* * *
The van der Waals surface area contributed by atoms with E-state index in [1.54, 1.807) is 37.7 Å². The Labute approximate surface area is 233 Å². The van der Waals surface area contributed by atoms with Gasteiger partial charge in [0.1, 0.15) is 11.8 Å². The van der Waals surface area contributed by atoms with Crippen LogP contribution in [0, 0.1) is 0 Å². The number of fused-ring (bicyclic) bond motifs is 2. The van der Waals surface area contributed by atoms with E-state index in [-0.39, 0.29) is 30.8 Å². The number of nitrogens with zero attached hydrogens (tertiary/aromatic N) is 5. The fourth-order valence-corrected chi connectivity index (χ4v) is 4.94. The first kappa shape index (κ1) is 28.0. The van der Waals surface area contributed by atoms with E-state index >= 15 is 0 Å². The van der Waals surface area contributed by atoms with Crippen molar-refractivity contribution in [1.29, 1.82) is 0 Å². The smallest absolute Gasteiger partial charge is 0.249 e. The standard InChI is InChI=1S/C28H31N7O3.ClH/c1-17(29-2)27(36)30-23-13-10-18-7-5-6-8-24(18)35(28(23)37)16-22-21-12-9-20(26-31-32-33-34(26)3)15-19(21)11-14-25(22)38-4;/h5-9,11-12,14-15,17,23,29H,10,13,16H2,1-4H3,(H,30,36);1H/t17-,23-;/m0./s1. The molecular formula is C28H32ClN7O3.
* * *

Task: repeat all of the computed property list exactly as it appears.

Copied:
The van der Waals surface area contributed by atoms with E-state index in [1.54, 1.807) is 37.7 Å². The Labute approximate surface area is 233 Å². The van der Waals surface area contributed by atoms with Gasteiger partial charge in [0.1, 0.15) is 11.8 Å². The van der Waals surface area contributed by atoms with Crippen LogP contribution in [0, 0.1) is 0 Å². The number of fused-ring (bicyclic) bond motifs is 2. The van der Waals surface area contributed by atoms with E-state index in [-0.39, 0.29) is 30.8 Å². The number of nitrogens with zero attached hydrogens (tertiary/aromatic N) is 5. The fourth-order valence-corrected chi connectivity index (χ4v) is 4.94. The first kappa shape index (κ1) is 28.0. The van der Waals surface area contributed by atoms with E-state index >= 15 is 0 Å². The van der Waals surface area contributed by atoms with Crippen molar-refractivity contribution in [1.29, 1.82) is 0 Å². The smallest absolute Gasteiger partial charge is 0.249 e. The standard InChI is InChI=1S/C28H31N7O3.ClH/c1-17(29-2)27(36)30-23-13-10-18-7-5-6-8-24(18)35(28(23)37)16-22-21-12-9-20(26-31-32-33-34(26)3)15-19(21)11-14-25(22)38-4;/h5-9,11-12,14-15,17,23,29H,10,13,16H2,1-4H3,(H,30,36);1H/t17-,23-;/m0./s1. The molecular formula is C28H32ClN7O3.